- comprehensive listing of your doctors, healthcare professionals, and hospitals and clinics you are seen at (this includes names, addresses, phone numbers, patient identification numbers, and examinations or treatments you’ve undergone)
- listing of your medications, medical tests, and other relevant medical information
- your job history as it relates to how you are unable to work at this time
You will also need to provide banking information in your application. While this initially may seem unusual, your bank information allows any potential disability benefits to be deposited directly into your account.
The Social Security Administration stresses the importance of not delaying your application for disability benefits just because you may not have certain documents on hand right now (such as a birth certificate). The SSA can help you locate and obtain these documents during your application process.
You will also likely be asked to bring some documents in-person to your nearest Social Security office.
If your disability application is rejected, you have the right to appeal the decision within 60 days. You can submit your appeal online.
During the appeals process, you can upload additional supporting documents, such as medical reports or written statements. This allows you to address the reasons your application was initially denied, and offer any new, relevant changes to your medical history that could strengthen your appeal.
Some people may choose to hire an attorney to help them make a disability appeal. If you’re unable to financially secure legal or professional assistance, contact your local Social Security office. They will supply you with a list of service organizations that may be able to help with your appeal at low to no cost. These include legal aid societies, law schools, or local bar associations.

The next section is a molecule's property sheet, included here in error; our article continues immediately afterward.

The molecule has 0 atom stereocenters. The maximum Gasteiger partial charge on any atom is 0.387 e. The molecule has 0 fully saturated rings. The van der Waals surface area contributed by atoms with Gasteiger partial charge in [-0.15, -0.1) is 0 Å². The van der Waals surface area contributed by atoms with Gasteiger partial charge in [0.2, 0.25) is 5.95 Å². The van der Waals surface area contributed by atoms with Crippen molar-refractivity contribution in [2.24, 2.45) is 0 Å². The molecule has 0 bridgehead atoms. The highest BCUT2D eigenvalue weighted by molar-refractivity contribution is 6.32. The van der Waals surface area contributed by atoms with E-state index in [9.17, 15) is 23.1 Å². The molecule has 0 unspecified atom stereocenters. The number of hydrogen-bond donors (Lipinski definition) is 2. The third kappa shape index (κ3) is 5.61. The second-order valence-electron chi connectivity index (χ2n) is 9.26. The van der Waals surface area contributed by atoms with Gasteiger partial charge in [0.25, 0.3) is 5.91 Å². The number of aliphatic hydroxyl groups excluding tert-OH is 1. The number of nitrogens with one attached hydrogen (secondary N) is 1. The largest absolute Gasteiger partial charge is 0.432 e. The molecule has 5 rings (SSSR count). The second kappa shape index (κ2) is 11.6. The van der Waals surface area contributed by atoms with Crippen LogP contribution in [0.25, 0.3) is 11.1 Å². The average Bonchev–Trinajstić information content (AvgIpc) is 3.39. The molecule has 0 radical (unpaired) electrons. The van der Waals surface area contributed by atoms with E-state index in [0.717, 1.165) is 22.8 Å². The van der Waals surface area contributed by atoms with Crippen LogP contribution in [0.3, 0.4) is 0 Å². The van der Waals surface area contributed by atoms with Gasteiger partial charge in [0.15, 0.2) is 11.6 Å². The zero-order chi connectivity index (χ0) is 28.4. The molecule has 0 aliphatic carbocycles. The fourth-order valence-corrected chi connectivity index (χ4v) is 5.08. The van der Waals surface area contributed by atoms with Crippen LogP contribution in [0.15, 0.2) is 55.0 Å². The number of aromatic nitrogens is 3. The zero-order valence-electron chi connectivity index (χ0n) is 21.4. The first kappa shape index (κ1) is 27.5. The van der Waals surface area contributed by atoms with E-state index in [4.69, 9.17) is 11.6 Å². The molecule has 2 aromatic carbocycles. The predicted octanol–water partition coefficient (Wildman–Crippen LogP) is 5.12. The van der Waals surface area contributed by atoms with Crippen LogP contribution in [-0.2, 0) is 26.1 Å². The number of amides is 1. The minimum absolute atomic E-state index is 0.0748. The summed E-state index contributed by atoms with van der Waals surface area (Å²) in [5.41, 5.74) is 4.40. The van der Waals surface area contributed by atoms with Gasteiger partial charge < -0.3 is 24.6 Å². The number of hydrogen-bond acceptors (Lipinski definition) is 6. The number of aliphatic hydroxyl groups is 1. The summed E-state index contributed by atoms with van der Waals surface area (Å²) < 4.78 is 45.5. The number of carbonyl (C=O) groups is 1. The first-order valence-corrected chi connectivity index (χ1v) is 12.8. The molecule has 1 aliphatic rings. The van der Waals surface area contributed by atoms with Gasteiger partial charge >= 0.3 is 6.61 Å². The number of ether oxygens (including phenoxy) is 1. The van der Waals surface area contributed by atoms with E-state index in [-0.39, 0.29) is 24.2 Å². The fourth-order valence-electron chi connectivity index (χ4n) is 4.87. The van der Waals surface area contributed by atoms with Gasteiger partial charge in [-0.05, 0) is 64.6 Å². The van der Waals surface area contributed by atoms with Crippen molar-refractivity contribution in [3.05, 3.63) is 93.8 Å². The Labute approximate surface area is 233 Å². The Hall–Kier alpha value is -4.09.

Under the ADA, employers should be able to provide reasonable accommodations to help an employee with a disability perform their job. As the ADA states, “The duty to provide reasonable accommodation is a fundamental statutory requirement because of the nature of discrimination faced by individuals with disabilities.”
Reasonable accommodations may include:
- providing modifying equipment or devices, such as a special keyboard or desk
- modifying a work schedule, including to part time (if possible)
- re-assigning a person to a vacant position
- increasing workplace accessibility
Reasonable accommodations should not impose “undue hardship” on the employer, defined by the ADA as requiring “significant difficulty or expense.” The accommodation process requires a balance be reached between employee and employer rights.
Asking for additional accommodations of your employer can be a difficult ask, especially because IBS can be a sensitive topic to disclose. However, it’s important to remember that you are protected under the ADA when it comes to asking for an accommodation.
Even if the SSA has denied your claim, you can still ask for accommodations from your employer.
You have two possible approaches when making an accommodation request: in person, or in writing.
Some people prefer to make their request in writing so they have a physical record of their request. If possible, submitting both a written request and meeting with your employer in-person may be ideal.
Potential accommodations that could benefit you include:
- establishing a work-from-home or hybrid schedule option, if possible
- assigning a workspace that has easy access to the restroom
- allowing for more frequent work or bathroom breaks
- providing a quiet space for relaxation
Seeking further guidance
If you are uncertain of how to ask for accommodations or have further questions on potential accommodations for those with IBS, one useful resource is the Job Accommodation Network (JAN). This network provides free and confidential guidance on workplace accommodations.
Because IBS is not on the SSA’s list of impairments, it may be more difficult to obtain disability claim approval. However, you can still apply and are eligible for approval if your condition significantly impairs your ability to work.
The claims process can be started online or in person, and requires substantial documentation of your condition and its impact on your life. You can appeal a denied claim within 60 days.
Even if SSA denies your claim, you still have the right to ask your employer for reasonable accommodations that could help you work more comfortably and safely.